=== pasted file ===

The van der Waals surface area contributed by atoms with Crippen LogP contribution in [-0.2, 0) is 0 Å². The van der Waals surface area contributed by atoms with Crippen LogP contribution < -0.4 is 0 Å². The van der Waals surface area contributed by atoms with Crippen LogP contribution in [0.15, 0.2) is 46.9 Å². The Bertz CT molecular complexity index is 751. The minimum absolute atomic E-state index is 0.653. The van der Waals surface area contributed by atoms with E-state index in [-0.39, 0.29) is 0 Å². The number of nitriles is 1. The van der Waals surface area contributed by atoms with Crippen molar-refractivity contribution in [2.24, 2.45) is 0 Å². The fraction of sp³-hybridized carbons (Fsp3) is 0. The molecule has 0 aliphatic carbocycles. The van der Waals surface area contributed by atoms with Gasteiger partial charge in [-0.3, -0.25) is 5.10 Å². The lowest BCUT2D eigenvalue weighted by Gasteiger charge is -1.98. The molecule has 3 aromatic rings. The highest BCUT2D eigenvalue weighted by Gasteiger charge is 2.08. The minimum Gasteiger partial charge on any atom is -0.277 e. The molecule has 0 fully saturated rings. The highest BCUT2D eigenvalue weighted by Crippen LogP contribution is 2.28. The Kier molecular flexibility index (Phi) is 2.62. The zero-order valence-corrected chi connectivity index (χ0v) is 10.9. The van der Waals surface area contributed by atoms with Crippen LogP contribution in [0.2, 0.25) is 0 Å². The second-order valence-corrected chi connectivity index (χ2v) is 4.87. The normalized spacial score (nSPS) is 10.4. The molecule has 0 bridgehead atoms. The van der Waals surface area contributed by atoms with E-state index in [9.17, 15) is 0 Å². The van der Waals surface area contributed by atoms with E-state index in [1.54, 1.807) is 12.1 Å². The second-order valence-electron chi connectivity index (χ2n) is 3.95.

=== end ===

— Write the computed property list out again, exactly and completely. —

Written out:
The van der Waals surface area contributed by atoms with Crippen LogP contribution in [-0.2, 0) is 0 Å². The van der Waals surface area contributed by atoms with Crippen LogP contribution < -0.4 is 0 Å². The van der Waals surface area contributed by atoms with Crippen LogP contribution in [0.15, 0.2) is 46.9 Å². The Bertz CT molecular complexity index is 751. The minimum absolute atomic E-state index is 0.653. The van der Waals surface area contributed by atoms with E-state index in [-0.39, 0.29) is 0 Å². The number of nitriles is 1. The van der Waals surface area contributed by atoms with Crippen molar-refractivity contribution in [2.24, 2.45) is 0 Å². The fraction of sp³-hybridized carbons (Fsp3) is 0. The molecule has 0 aliphatic carbocycles. The van der Waals surface area contributed by atoms with Gasteiger partial charge in [-0.3, -0.25) is 5.10 Å². The lowest BCUT2D eigenvalue weighted by Gasteiger charge is -1.98. The molecule has 3 aromatic rings. The highest BCUT2D eigenvalue weighted by Gasteiger charge is 2.08. The minimum Gasteiger partial charge on any atom is -0.277 e. The molecule has 0 fully saturated rings. The highest BCUT2D eigenvalue weighted by Crippen LogP contribution is 2.28. The Kier molecular flexibility index (Phi) is 2.62. The zero-order valence-corrected chi connectivity index (χ0v) is 10.9. The van der Waals surface area contributed by atoms with Crippen LogP contribution in [0.2, 0.25) is 0 Å². The second-order valence-corrected chi connectivity index (χ2v) is 4.87. The normalized spacial score (nSPS) is 10.4. The molecule has 0 bridgehead atoms. The van der Waals surface area contributed by atoms with E-state index in [9.17, 15) is 0 Å². The van der Waals surface area contributed by atoms with E-state index in [1.54, 1.807) is 12.1 Å². The second-order valence-electron chi connectivity index (χ2n) is 3.95.